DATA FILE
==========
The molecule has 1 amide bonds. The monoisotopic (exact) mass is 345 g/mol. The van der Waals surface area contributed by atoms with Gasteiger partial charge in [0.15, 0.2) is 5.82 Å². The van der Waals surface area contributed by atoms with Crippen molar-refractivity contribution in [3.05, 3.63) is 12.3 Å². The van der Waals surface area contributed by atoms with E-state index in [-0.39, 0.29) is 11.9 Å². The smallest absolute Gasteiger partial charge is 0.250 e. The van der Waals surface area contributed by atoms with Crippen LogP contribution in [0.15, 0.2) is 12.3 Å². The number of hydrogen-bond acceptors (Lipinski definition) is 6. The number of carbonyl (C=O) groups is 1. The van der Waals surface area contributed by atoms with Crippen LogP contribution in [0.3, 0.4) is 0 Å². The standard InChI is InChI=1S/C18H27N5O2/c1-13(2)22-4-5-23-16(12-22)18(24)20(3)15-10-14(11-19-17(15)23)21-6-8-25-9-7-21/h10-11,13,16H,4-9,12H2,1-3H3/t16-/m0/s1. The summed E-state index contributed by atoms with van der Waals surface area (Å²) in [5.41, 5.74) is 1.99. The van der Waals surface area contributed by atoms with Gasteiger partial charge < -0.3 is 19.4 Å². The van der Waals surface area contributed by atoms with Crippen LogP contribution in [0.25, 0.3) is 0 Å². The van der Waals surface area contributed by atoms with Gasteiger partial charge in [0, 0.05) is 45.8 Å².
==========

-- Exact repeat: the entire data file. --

The molecule has 1 amide bonds. The monoisotopic (exact) mass is 345 g/mol. The van der Waals surface area contributed by atoms with Gasteiger partial charge in [0.15, 0.2) is 5.82 Å². The van der Waals surface area contributed by atoms with Crippen molar-refractivity contribution in [3.05, 3.63) is 12.3 Å². The van der Waals surface area contributed by atoms with E-state index in [-0.39, 0.29) is 11.9 Å². The smallest absolute Gasteiger partial charge is 0.250 e. The van der Waals surface area contributed by atoms with Crippen LogP contribution in [0.15, 0.2) is 12.3 Å². The number of hydrogen-bond acceptors (Lipinski definition) is 6. The number of carbonyl (C=O) groups is 1. The van der Waals surface area contributed by atoms with Crippen LogP contribution in [0.3, 0.4) is 0 Å². The standard InChI is InChI=1S/C18H27N5O2/c1-13(2)22-4-5-23-16(12-22)18(24)20(3)15-10-14(11-19-17(15)23)21-6-8-25-9-7-21/h10-11,13,16H,4-9,12H2,1-3H3/t16-/m0/s1. The summed E-state index contributed by atoms with van der Waals surface area (Å²) in [5.41, 5.74) is 1.99. The van der Waals surface area contributed by atoms with Gasteiger partial charge < -0.3 is 19.4 Å². The van der Waals surface area contributed by atoms with Crippen LogP contribution in [0.25, 0.3) is 0 Å². The van der Waals surface area contributed by atoms with Gasteiger partial charge in [0, 0.05) is 45.8 Å².